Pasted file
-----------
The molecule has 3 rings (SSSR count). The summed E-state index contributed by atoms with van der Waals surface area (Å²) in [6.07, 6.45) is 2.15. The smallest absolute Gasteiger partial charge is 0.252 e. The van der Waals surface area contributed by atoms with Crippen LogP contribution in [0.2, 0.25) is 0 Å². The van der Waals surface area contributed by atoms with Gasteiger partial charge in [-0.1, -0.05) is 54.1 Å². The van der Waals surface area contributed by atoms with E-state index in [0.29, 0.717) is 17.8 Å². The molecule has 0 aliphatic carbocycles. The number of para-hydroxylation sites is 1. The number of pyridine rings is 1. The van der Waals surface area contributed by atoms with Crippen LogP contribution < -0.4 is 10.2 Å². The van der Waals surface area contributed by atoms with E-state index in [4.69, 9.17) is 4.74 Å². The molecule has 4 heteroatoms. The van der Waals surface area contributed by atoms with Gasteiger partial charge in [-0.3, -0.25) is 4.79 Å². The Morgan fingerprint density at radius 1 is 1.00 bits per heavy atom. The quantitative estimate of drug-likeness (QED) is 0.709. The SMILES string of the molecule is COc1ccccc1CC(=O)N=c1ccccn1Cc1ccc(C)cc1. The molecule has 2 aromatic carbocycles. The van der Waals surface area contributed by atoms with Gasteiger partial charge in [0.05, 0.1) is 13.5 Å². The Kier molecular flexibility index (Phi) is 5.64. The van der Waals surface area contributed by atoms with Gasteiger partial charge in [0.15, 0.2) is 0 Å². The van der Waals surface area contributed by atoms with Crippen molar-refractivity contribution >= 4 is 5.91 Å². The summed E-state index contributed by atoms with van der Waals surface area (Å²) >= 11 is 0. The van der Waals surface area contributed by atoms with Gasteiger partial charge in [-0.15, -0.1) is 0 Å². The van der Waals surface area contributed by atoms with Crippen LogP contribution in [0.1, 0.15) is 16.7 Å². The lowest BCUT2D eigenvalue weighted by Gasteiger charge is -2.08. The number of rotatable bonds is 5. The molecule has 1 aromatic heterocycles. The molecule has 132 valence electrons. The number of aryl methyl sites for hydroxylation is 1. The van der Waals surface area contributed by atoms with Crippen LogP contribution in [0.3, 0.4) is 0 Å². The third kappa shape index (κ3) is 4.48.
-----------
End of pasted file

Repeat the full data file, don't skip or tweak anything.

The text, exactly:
The molecule has 3 rings (SSSR count). The summed E-state index contributed by atoms with van der Waals surface area (Å²) in [6.07, 6.45) is 2.15. The smallest absolute Gasteiger partial charge is 0.252 e. The van der Waals surface area contributed by atoms with Crippen LogP contribution in [0.2, 0.25) is 0 Å². The van der Waals surface area contributed by atoms with Gasteiger partial charge in [-0.1, -0.05) is 54.1 Å². The van der Waals surface area contributed by atoms with E-state index in [0.29, 0.717) is 17.8 Å². The molecule has 0 aliphatic carbocycles. The number of para-hydroxylation sites is 1. The number of pyridine rings is 1. The van der Waals surface area contributed by atoms with Crippen LogP contribution < -0.4 is 10.2 Å². The van der Waals surface area contributed by atoms with E-state index in [4.69, 9.17) is 4.74 Å². The molecule has 4 heteroatoms. The van der Waals surface area contributed by atoms with Gasteiger partial charge in [-0.3, -0.25) is 4.79 Å². The Morgan fingerprint density at radius 1 is 1.00 bits per heavy atom. The quantitative estimate of drug-likeness (QED) is 0.709. The SMILES string of the molecule is COc1ccccc1CC(=O)N=c1ccccn1Cc1ccc(C)cc1. The molecule has 2 aromatic carbocycles. The van der Waals surface area contributed by atoms with Gasteiger partial charge in [0.05, 0.1) is 13.5 Å². The Kier molecular flexibility index (Phi) is 5.64. The van der Waals surface area contributed by atoms with Gasteiger partial charge in [0.15, 0.2) is 0 Å². The van der Waals surface area contributed by atoms with Crippen molar-refractivity contribution >= 4 is 5.91 Å². The summed E-state index contributed by atoms with van der Waals surface area (Å²) >= 11 is 0. The van der Waals surface area contributed by atoms with Gasteiger partial charge in [-0.15, -0.1) is 0 Å². The van der Waals surface area contributed by atoms with Crippen LogP contribution in [0.1, 0.15) is 16.7 Å². The lowest BCUT2D eigenvalue weighted by Gasteiger charge is -2.08. The number of rotatable bonds is 5. The molecule has 1 aromatic heterocycles. The molecule has 132 valence electrons. The number of aryl methyl sites for hydroxylation is 1. The van der Waals surface area contributed by atoms with Crippen LogP contribution in [0.3, 0.4) is 0 Å². The third kappa shape index (κ3) is 4.48.